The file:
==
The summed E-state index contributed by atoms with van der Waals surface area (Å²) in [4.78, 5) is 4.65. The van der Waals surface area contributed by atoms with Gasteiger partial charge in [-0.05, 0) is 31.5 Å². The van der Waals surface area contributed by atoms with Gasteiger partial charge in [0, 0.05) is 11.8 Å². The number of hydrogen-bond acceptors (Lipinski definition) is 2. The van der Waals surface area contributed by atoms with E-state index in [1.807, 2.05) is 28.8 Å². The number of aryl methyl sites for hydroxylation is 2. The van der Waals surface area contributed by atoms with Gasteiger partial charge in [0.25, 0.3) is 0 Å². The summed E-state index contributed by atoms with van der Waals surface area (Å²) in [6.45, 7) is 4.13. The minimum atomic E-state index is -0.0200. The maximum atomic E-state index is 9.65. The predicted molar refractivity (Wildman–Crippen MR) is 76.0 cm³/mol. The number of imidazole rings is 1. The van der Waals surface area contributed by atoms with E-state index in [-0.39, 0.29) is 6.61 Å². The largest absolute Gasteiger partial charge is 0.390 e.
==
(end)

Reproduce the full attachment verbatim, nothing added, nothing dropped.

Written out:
The summed E-state index contributed by atoms with van der Waals surface area (Å²) in [4.78, 5) is 4.65. The van der Waals surface area contributed by atoms with Gasteiger partial charge in [-0.05, 0) is 31.5 Å². The van der Waals surface area contributed by atoms with Gasteiger partial charge in [0, 0.05) is 11.8 Å². The number of hydrogen-bond acceptors (Lipinski definition) is 2. The van der Waals surface area contributed by atoms with E-state index in [1.807, 2.05) is 28.8 Å². The number of aryl methyl sites for hydroxylation is 2. The van der Waals surface area contributed by atoms with Gasteiger partial charge in [0.25, 0.3) is 0 Å². The summed E-state index contributed by atoms with van der Waals surface area (Å²) in [6.45, 7) is 4.13. The minimum atomic E-state index is -0.0200. The maximum atomic E-state index is 9.65. The predicted molar refractivity (Wildman–Crippen MR) is 76.0 cm³/mol. The number of imidazole rings is 1. The van der Waals surface area contributed by atoms with E-state index in [-0.39, 0.29) is 6.61 Å². The largest absolute Gasteiger partial charge is 0.390 e.